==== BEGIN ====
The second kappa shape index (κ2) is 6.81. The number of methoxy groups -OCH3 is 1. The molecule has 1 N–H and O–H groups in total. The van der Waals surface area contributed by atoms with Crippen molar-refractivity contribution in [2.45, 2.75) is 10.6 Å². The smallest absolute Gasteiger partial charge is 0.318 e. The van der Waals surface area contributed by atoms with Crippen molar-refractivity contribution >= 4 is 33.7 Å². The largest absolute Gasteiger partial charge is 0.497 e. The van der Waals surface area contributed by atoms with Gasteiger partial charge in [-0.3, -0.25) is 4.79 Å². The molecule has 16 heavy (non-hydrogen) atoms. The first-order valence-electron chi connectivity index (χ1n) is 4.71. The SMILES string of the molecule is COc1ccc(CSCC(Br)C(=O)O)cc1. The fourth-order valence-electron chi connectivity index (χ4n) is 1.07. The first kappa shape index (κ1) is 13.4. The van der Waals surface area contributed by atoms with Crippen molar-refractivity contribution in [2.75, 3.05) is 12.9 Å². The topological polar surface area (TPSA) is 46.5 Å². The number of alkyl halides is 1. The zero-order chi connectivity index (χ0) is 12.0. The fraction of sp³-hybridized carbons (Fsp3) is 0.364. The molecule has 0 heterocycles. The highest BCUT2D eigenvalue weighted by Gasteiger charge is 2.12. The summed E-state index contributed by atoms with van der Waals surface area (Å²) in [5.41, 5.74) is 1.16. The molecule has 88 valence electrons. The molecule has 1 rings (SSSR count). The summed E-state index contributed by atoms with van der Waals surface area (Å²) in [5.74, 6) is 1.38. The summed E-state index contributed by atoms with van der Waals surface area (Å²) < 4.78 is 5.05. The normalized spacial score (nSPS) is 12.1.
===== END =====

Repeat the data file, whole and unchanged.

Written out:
The second kappa shape index (κ2) is 6.81. The number of methoxy groups -OCH3 is 1. The molecule has 1 N–H and O–H groups in total. The van der Waals surface area contributed by atoms with Crippen molar-refractivity contribution in [2.45, 2.75) is 10.6 Å². The smallest absolute Gasteiger partial charge is 0.318 e. The van der Waals surface area contributed by atoms with Crippen molar-refractivity contribution >= 4 is 33.7 Å². The largest absolute Gasteiger partial charge is 0.497 e. The van der Waals surface area contributed by atoms with Gasteiger partial charge in [-0.3, -0.25) is 4.79 Å². The molecule has 16 heavy (non-hydrogen) atoms. The first-order valence-electron chi connectivity index (χ1n) is 4.71. The SMILES string of the molecule is COc1ccc(CSCC(Br)C(=O)O)cc1. The fourth-order valence-electron chi connectivity index (χ4n) is 1.07. The first kappa shape index (κ1) is 13.4. The van der Waals surface area contributed by atoms with Crippen molar-refractivity contribution in [2.75, 3.05) is 12.9 Å². The topological polar surface area (TPSA) is 46.5 Å². The number of alkyl halides is 1. The zero-order chi connectivity index (χ0) is 12.0. The fraction of sp³-hybridized carbons (Fsp3) is 0.364. The molecule has 0 heterocycles. The highest BCUT2D eigenvalue weighted by Gasteiger charge is 2.12. The summed E-state index contributed by atoms with van der Waals surface area (Å²) in [5.41, 5.74) is 1.16. The molecule has 88 valence electrons. The molecule has 1 rings (SSSR count). The summed E-state index contributed by atoms with van der Waals surface area (Å²) in [5.74, 6) is 1.38. The summed E-state index contributed by atoms with van der Waals surface area (Å²) < 4.78 is 5.05. The normalized spacial score (nSPS) is 12.1.